Opening Remarks by OPEC Secretary General

Delivered by HE Mohammad Sanusi Barkindo, OPEC Secretary General, at the 1st Meeting of the High-level Committee of the Algiers Accord (OPEC and non-OPEC Countries), Saturday, 29 October 2016, Vienna, Austria.

Distinguished delegates,
Ladies and Gentlemen,

I would like to welcome all of you to the OPEC Secretariat.  Some of you are here for the first time.

I am especially pleased to see the high-level presence of His Excellency, Natig Aliyev, Azerbaijan Minister of Industry and Energy. We are honoured to have you at this meeting.

You join OPEC and its Member Country representatives for an important meeting – and what I hope will be a fruitful day of deliberations.

This meeting is the result of the decision reached at the 170th Extraordinary Meeting of the OPEC Conference in Algeria last month.

That agreement – now known as the Algiers Accord – set a production target for OPEC’s 14 Member Countries, ranging between 32.5 and 33 mb/d in order to accelerate the ongoing drawdown of the stock overhang and bring the rebalancing process forward.

The Algiers Accord was truly a landmark achievement. It was a collective decision reached by consensus of all the OPEC-14 Member Countries.  It hindered a further slide in crude oil prices – which have since reversed direction – and also reduced volatility.  These were certainly positive and encouraging.

However, the markets are still under pressure of oversupply as reflected in excess stocks.  The recovery process has taken far too long and we cannot risk delaying the adjustment any further.

The Algiers Accord enabled a common platform for an effective action for us all and it should be implemented in a timely fashion. Anything short of implementation of this Accord could lead to the elongation of the rebalancing process with further deterioration of financial conditions and setbacks in investments extending into a third year, which would be unprecedented. 

Therefore, we should be calling for maximum commitment from all OPEC and non-OPEC countries in this regard and we should expect no less as this is our commitment, not only to our Member Countries but to the global community.

Today’s meeting, therefore, comes at a critical time for the global oil market as we producers jointly put efforts into taking action for the sake of the ‘sustainable market stability’ we all desire.

The Algiers Accord also mandated several other important things.

First, it established this High-level Committee, which was mandated to work towards the implementation of production levels among our Member Countries.

This Committee, which brings together both OPEC and non-OPEC producers, is now tasked with engaging in deliberations that we hope will lead to coordinated and timely action in response to such challenges – for the benefit of the global economy and the common good of all.

Second, the Algiers Accord also mandated this Committee to develop a framework of high-level consultations between OPEC and non-OPEC producing countries – a mechanism to facilitate long-term dialogue between us.

This is meant to be a process through which we may together identify risks and take pro-active measures to ensure a balanced oil market on a sustainable basis.

Over the past couple of months we have been part of many consultations and discussions – both with fellow OPEC countries and non-OPEC countries as well – about how best to return stability to the market.

Let me state that our talks with non-OPEC countries – in which the Russian Federation has played an extremely active role – have been very constructive.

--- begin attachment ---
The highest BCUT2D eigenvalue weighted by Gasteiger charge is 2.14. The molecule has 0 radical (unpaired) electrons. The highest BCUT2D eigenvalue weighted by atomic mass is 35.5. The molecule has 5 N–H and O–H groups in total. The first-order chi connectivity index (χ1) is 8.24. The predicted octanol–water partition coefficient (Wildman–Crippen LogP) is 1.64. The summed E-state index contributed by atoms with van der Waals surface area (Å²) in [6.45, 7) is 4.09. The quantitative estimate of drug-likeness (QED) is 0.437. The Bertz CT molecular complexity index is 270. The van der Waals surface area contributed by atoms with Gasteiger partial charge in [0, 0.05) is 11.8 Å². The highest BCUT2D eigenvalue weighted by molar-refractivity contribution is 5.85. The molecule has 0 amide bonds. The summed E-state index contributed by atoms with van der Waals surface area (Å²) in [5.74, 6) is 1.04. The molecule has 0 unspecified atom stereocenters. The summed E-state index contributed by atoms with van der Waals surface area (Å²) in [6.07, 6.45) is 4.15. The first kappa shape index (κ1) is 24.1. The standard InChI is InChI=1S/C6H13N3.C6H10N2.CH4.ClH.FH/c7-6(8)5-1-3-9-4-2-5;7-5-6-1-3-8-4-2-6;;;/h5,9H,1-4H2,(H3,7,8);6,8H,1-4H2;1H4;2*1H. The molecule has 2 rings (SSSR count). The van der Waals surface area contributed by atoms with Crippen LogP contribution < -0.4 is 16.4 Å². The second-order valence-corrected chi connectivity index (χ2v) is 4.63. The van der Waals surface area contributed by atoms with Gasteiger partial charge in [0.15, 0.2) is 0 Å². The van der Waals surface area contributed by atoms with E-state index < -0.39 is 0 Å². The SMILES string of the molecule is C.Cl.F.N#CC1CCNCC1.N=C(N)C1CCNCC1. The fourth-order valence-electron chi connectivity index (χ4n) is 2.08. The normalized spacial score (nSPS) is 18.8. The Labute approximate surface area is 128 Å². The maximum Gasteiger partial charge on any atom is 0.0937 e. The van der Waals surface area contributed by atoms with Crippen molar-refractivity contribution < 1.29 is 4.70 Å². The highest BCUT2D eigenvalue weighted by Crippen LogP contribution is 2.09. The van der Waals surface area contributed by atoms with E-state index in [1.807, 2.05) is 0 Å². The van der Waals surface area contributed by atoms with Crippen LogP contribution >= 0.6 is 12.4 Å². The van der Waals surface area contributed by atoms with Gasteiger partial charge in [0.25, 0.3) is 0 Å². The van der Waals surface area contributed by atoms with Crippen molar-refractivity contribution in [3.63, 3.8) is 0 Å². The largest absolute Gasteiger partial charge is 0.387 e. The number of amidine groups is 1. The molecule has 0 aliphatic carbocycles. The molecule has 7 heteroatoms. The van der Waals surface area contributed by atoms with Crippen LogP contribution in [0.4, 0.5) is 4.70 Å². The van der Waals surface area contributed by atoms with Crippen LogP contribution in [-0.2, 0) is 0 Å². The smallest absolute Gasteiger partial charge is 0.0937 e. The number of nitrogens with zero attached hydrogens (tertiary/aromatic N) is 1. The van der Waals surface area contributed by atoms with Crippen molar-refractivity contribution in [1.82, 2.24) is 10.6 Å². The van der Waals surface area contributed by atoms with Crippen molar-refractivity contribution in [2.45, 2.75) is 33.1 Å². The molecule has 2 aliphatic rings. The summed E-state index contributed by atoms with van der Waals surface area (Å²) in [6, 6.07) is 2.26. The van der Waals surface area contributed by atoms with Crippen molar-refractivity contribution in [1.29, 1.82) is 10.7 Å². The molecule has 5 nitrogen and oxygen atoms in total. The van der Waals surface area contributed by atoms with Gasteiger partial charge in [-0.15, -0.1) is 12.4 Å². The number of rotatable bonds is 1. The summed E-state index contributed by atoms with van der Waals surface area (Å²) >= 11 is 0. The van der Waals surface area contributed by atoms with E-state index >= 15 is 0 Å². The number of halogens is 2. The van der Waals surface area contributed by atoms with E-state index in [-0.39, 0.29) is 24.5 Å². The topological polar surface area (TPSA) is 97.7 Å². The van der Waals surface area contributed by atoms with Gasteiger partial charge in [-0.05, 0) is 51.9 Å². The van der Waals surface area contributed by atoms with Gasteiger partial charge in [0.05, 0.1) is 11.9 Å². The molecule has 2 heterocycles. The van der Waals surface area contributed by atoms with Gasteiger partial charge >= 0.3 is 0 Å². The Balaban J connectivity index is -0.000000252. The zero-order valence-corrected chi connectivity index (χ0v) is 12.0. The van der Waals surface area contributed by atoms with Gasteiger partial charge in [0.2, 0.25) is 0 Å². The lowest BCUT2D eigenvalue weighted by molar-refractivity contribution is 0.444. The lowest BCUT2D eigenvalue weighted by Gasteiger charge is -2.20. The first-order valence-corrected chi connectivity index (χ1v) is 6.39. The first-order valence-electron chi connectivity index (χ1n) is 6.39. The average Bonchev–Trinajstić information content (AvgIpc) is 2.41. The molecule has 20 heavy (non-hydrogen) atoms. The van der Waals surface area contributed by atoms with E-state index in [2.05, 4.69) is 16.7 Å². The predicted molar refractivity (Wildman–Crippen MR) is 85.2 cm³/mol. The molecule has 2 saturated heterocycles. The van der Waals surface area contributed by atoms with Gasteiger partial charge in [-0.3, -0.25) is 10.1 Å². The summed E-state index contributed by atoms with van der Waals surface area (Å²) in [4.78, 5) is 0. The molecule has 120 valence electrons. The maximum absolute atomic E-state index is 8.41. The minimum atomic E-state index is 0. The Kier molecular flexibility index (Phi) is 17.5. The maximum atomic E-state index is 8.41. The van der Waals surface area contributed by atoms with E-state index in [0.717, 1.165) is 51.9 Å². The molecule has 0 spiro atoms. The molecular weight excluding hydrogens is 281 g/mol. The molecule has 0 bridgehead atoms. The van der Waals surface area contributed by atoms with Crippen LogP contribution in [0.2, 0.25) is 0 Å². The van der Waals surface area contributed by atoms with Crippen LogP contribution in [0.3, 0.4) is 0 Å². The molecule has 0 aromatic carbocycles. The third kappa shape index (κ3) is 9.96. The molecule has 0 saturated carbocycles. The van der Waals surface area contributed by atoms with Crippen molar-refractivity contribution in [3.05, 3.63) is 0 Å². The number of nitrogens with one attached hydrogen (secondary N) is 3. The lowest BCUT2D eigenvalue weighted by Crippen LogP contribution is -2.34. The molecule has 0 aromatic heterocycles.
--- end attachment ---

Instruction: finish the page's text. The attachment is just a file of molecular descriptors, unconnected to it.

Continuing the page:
I recall the optimistic nature and conduct of our talks on the side-lines of the World Energy Congress in Istanbul, around two weeks ago.

We also had very positive consultations just this week during our High-level OPEC-Russia Energy Dialogue on Monday. 

Such close interactions are indeed very supportive – and are exemplary for the cooperation and joint actions we clearly seek among producers.

I would also like to recognize the important leadership role already played by some non-OPEC countries.  The statements of some national leaders – of countries such as Oman and Russia, for example – have demonstrated their support for this meeting, and reflect a broad understanding of the importance of sharing contributions among non-OPEC countries.

I was very much encouraged by the statement made by Vladimir Putin, President of the Russian Federation at the World Energy Congress on October the 10th in Istanbul.  He stated that “Russia is ready to join joint measures on reducing the production of oil and invites other oil exporters to do so”. 

Such support is important at critical times like these.  It gives testimony to what some might think is only a narrow concern of a few countries.  And it exemplifies the readiness of non-OPEC producers to enhance the rebalancing process.

If we can remember that it is only together – not individually – that we can move forward, then I remain hopeful that the outcome of today’s meeting will be positive. 

This calls for joint, coordinated and timely actions.  And we hope to discuss how to implement such actions across both OPEC and non-OPEC producers.

These talks are vital to better understand each other, our current circumstances, and what options are available to us to help reduce the imbalance and increase the stability of the market.  We believe that by finding common ground among all producers, we will be able to develop lasting and sustainable solutions to the challenges we all face today.

I wish to thank you for your attention – and I wish you all fruitful deliberations.

HE Barkindo delivers his opening remarks

HE Barkindo delivers his opening remarks

HE Barkindo listens to the meeting deliberations

HE Barkindo listens to the meeting deliberations

OPEC and non-OPEC participants at the OPEC Secretariat

OPEC and non-OPEC participants at the OPEC Secretariat